National Association of Criminal Defense Lawyers (NADCL) sounded an alarm about the 6th Amendment right to a fair trial by a jury of our peers. The reason; 97% of federal cases that get to an indictment end with a plea of guilty. Why?
Prosecutors have a lot of power. In fact, US District Judge Jed Rakoff (SDNY) wrote a great piece on how prosecutorial powers have gotten out of control leading, he believes, to innocent people pleading guilty. Prosecutors hold all the cards and often enter talks with defense counsel on “a deal.” Any good defense attorney is going to listen to the deal, but they can listen and pass it along to their client. An example of a deal is pleading to a lesser charge in exchange for a guilty plea. Rakoff’s example is as follows:
“… the prosecutor can agree with the defense counsel in a federal narcotics case that, if there is a plea bargain, the defendant will only have to plead guilty to the personal sale of a few ounces of heroin, which carries no mandatory minimum and a guidelines range of less than two years; but if the defendant does not plead guilty, he will be charged with the drug conspiracy of which his sale was a small part, a conspiracy involving many kilograms of heroin, which could mean a ten-year mandatory minimum and a guidelines range of twenty years or more.“
The same thing could happen in a white collar crime, sex offense, etc. The prosecutor will say we can charge you for a little, or we can move forward and charge you with a lot. One hope that agreeing to plead guilty gives one lesser time in prison (the main thing every defendant worries about the most).
If a defendant says “No deal,” the option is to go to trial … so now what? Sadly, it means a hell of a lot more money to pay for a defense and a legal war with the US government … but you will get your day in court. However, if you are found guilty, the punishment could be much more harsh (years in prison, additional fines/restitution).
The National Association of Criminal Defense Attorneys (NACDL) recently issued a paper on the extinction of trial by jury. Their primary conclusion as to why there are so few trials, “… There is ample evidence that federal criminal defendants are being coerced to plead guilty because the penalty for exercising their constitutional rights is simply too high to risk.”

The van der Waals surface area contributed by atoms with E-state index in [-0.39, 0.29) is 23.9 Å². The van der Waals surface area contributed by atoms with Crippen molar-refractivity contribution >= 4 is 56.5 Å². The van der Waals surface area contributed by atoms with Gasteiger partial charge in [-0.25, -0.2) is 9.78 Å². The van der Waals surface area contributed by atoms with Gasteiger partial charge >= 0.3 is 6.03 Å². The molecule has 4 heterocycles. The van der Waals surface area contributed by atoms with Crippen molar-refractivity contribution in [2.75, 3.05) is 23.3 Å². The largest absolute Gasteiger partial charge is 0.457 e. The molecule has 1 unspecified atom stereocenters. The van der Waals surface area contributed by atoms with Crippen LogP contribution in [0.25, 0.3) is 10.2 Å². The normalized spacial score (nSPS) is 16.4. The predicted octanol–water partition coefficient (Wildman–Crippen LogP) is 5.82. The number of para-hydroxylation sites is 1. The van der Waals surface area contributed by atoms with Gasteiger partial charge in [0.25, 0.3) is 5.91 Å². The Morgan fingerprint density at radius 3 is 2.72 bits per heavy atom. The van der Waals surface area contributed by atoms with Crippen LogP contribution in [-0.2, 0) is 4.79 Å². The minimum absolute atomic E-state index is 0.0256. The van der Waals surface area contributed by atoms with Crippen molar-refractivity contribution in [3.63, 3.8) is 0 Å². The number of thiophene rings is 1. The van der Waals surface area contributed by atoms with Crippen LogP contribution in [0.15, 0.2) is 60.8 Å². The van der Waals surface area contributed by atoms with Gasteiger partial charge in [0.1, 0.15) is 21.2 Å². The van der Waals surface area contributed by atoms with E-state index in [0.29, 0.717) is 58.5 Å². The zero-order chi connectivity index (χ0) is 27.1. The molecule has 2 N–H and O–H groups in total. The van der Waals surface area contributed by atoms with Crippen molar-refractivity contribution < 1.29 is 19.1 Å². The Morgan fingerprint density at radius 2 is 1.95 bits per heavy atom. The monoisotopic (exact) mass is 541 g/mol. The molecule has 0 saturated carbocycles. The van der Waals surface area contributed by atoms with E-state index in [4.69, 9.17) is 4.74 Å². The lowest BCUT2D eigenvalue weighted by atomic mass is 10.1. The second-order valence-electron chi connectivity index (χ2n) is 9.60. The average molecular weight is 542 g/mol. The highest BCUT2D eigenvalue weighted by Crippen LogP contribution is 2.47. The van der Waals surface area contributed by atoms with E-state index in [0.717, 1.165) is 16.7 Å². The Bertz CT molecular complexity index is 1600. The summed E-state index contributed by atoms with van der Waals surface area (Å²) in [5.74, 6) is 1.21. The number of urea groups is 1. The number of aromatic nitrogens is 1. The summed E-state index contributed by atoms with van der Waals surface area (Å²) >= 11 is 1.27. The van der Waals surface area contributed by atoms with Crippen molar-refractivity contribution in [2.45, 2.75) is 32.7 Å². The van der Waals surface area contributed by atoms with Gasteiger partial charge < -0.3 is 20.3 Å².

So what goes into the calculus of pleading guilty? After all, if you read the two citations above you are probably wondering why 100% of cases don’t conclude with a plea. Here are some reasons to fight on at trial:
- You Are Innocent – Our justice system is not perfect but innocent people are found innocent. The press usually portrays someone who has been found not-guilty as someone who “got of.” In my book, you’re innocent. We have rights in this country and the right to fight in court for one’s freedom is a fight for all Americans.
- You Have The Money To Fight – Defending a federal case is expensive. It can cost you $20,000+ to just explain your case to an attorney! Going to trial, even for only a few days, can cost anywhere from $150,000 – $Millions.
- You Don’t Have A Good Plea Offer– If you were late to cooperating (in other words, everyone is cooperating against you), then the best offer coming your way is probably not a good one. If prosecutors are offering you 10 years (20 years) and losing at trial will yield about the same outcome, then going to trial might be a good option. After all, a “not-guilty” means you go home.
- You Want To Preserve Rights To Appeal – This is probably the biggest regret of people who plead guilty. If they get a long prison term, even with the plea, they pretty much have no right to appeal (never say never but the options are limited).
Here are some reason to take a plea:
- You Did The Crime – If you did the crime, you do the time. You can accept the responsibility and move on with life. In our justice system, these are the types of deals that work out best.
- You Get A Good Plea – Guilty or innocent, if you get a good offer, you have to consider it. I have known people who were offered no time (just probation)…. they said “no” and lost at trial. I also know people who have taken these deals who believe, as Judge Rakoff stated in his article, pleaded guilty when they knew that they had NOT done the crime they were charged for. It happens. Again, the system is not perfect.
- You Calculate The Cost / Benefit Analysis – If you look at your assets, you evaluate the costs of a plea versus what a “guilty” verdict would look like after trial … you can come to a decision. It can be an economic decision and that is nothing to be ashamed of. The key is to involve those who are affected by the decision (family and friends). If going to trial puts your family at risk financially, a plea is an option, no matter how you feel about your guilt or innocence.
Don’t think that you are alone in how difficult these decisions can be. Every year there are over 65,000 prosecution in the federal system … so nearly all of these are pleas. If prison is a likely outcome in your case, then address that AFTER you consider taking a plea or going to trial. Prison, the fear of prison, should not be a part of your calculus in making a decision to plea. Some of the worst decisions a person makes in life are those made based on fear and a lack of information.
- Walt Pavlo writes for Forbes and is a leading authority on white collar crime.